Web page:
Jason Lee, M.S., Ph.D.(c), discusses the rationale, objectives, and methods for a study of the efficacy and effectiveness of a high-dose influenza vaccine in older adults.
Jason Lee, M.S., Ph.D.(c): We performed our study to understand the efficacy and effectiveness of influenza vaccines in preventing a range of clinical outcomes. Having this type of understanding is critical for designing optimal vaccination programs that control the burden of influenza in older adults. Systematic reviews and meta-analyses can help guide evidence-based decision-making by providing the best available data on the use of influenza vaccines and their effectiveness. The overall objective of our study was to synthesize the available evidence on the efficacy and effectiveness of the high-dose influenza vaccine compared with the standard-dose vaccine in preventing clinical outcomes that are typically associated with influenza. Dr. Russell, maybe you can provide a couple of words on how evidence-based decision-making helps guide you in your clinical practice.
John J. Russell, M.D.: Those of us in practice base so much of what we do on evidence. We don’t have evidence for everything, so sometimes we have to use our best experiences. Early in the COVID-19 pandemic, we were trying to use our best guesses until some evidence trickled in. I’m excited to talk about this 10-year study, a meta-analysis looking at this clinical question: Should I be giving my patients over the age of 65 a vaccine targeted for them?
Jason Lee, M.S., Ph.D.(c): Great. For our study, we first conducted a systematic review of the literature to find all the randomized and observational studies that looked at the efficacy or effectiveness of the high-dose influenza vaccine against clinical outcomes in adults aged 65 years and older. The figure here shows the process by which we did that. We looked through four different databases and identified over 1,000 publications that were possibly related. After removing duplicate records and screening the titles of abstracts as well as the full text, we ended up with 18 publications that were deemed eligible for our meta-analysis. We further removed three of them due to duplicate analyses that were based on similar data sets, and for not meeting the criteria for our case definition. In the end, we included 15 publications in our meta-analysis.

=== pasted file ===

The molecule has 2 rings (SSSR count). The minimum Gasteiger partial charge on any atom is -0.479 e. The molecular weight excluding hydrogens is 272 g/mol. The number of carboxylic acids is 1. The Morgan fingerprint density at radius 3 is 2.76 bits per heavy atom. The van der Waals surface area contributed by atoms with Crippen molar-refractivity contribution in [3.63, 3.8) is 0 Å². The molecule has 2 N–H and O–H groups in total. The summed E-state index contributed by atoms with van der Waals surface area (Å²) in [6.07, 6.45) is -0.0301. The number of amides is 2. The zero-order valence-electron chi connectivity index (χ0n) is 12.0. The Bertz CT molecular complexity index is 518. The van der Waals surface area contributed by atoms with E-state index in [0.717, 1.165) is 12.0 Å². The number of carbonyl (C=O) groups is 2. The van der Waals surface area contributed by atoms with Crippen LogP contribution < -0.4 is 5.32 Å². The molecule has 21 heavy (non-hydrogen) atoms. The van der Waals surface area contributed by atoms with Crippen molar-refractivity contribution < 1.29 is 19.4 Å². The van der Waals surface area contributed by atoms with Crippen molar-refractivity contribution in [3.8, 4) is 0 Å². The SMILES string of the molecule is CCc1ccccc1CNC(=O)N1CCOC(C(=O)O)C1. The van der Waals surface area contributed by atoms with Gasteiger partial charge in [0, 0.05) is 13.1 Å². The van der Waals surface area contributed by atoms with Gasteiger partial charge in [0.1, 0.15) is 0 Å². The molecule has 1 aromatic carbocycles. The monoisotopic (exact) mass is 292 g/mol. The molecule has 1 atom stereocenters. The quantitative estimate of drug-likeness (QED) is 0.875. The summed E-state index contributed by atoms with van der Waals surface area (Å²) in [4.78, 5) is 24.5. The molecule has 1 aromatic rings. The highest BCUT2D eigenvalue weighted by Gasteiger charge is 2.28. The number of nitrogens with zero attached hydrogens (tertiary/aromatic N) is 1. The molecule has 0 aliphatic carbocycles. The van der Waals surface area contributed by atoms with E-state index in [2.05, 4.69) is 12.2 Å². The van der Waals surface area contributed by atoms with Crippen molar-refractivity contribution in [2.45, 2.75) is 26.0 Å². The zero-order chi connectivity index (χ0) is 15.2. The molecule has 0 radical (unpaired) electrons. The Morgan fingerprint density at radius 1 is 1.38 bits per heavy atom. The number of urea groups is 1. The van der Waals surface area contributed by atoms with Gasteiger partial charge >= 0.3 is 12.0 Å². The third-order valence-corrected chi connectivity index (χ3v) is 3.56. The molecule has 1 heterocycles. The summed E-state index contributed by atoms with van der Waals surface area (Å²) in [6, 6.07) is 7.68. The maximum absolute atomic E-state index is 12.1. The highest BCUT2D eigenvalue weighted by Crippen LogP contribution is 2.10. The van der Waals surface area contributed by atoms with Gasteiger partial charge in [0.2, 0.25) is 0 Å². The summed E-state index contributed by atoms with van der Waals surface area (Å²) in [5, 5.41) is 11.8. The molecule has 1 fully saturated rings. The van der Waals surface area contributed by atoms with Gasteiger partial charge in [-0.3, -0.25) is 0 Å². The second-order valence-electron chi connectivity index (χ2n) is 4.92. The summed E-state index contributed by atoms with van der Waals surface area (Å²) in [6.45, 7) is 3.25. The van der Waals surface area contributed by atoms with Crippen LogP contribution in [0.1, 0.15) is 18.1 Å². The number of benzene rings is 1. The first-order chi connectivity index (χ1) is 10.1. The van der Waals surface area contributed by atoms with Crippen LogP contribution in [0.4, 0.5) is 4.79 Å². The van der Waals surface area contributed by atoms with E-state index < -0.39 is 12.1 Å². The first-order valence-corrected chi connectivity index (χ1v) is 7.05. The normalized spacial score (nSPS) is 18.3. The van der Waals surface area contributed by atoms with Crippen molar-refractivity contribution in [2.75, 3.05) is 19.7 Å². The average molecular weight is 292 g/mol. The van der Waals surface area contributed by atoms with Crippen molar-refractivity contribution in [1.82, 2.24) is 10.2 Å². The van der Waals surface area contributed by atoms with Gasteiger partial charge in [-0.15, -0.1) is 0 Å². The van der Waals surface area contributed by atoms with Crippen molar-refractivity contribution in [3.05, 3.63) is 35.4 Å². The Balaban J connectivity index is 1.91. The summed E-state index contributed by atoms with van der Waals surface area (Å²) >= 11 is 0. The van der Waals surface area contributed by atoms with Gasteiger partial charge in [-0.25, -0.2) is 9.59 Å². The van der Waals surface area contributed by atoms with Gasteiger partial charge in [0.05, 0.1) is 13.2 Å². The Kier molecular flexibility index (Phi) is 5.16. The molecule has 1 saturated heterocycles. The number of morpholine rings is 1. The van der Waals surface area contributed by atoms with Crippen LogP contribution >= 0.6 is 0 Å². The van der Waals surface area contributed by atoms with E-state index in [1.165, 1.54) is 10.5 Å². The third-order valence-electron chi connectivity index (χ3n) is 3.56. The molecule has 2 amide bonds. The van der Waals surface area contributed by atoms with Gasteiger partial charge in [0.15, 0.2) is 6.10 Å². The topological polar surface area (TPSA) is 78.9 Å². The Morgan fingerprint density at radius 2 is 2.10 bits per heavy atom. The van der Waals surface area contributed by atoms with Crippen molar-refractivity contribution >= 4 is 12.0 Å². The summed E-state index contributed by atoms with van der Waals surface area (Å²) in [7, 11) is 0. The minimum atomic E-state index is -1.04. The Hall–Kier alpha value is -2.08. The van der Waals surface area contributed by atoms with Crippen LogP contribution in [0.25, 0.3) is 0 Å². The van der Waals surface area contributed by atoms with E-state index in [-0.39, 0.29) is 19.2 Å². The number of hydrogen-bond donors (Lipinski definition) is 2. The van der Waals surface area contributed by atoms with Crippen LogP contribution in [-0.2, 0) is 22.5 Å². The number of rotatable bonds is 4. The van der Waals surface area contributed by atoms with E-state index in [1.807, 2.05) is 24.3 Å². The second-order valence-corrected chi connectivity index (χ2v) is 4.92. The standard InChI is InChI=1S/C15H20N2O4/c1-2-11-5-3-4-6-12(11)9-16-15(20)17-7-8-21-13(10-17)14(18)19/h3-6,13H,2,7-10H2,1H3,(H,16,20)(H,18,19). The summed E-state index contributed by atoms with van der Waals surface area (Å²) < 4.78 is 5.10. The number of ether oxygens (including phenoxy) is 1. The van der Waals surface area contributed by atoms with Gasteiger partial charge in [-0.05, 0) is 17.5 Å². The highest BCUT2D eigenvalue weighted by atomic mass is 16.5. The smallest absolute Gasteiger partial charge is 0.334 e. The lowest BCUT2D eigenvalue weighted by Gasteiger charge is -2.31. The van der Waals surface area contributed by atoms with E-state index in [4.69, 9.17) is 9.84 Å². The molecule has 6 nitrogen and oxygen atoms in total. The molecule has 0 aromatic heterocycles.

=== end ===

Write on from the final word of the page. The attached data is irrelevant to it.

John J. Russell, M.D.: Jason, I’m very interested in which studies got included and which ones got left out. I’m looking forward to this because it included the population we’re going to care about.
Jason Lee, M.S., Ph.D.(c): Definitely. We were generally quite broad in terms of our inclusion criteria. The studies that we eliminated were mostly those that didn’t use the appropriate vaccine or didn’t report the outcomes that we were looking for. For instance, we didn’t include studies that only looked at immunogenicity end points, and very specific immunocompromised populations like those with organ transplants and HIV [human immunodeficiency virus].
The next few slides will summarize the studies that we ended up identifying and including in our meta-analysis. This first table shows the four randomized studies that were included. The first two Carlos Diazgranados, M.D., studies were randomized controlled studies that included almost 40,000 participants and were used to support the licensure and registration of the high-dose influenza vaccine and looked at a range of different clinical outcomes. The other two by Stefan Gravenstein, M.D., were a series of pragmatic cluster randomized controlled studies that looked at the efficacy of the high-dose influenza vaccine in the nursing home population in particular. In the second study, there were almost 50,000 subjects included. It was a fairly large study looking at the nursing home population.
The next group of studies were observational studies. The ones shown in the table are all studies that analyzed Medicare data, looking specifically at beneficiaries over the age of 65 years. All these studies were incredibly large with huge sample sizes. The Yun Lu, Ph.D., study in particular looked at six years of data and included 13.7 million high-dose vaccine recipients and compared it with 6 million standard-dose vaccine recipients. One of the benefits of looking at Medicare data is that it has such a large data set that allows you to evaluate a range of clinical outcomes as well.
The remaining observational studies were performed in other populations in the United States. The first four were performed in the Veterans Health Administration looking at the VA [United States Department of Veterans Affairs] data. Then the other two were smaller observational studies, one that was performed using the CDC [Centers for Disease Control and Prevention] HAIVEN [Hospitalized Adult Influenza Vaccine Effectiveness Network], and a relatively small one that was looking at local data from Portland, Oregon.
Transcript edited for clarity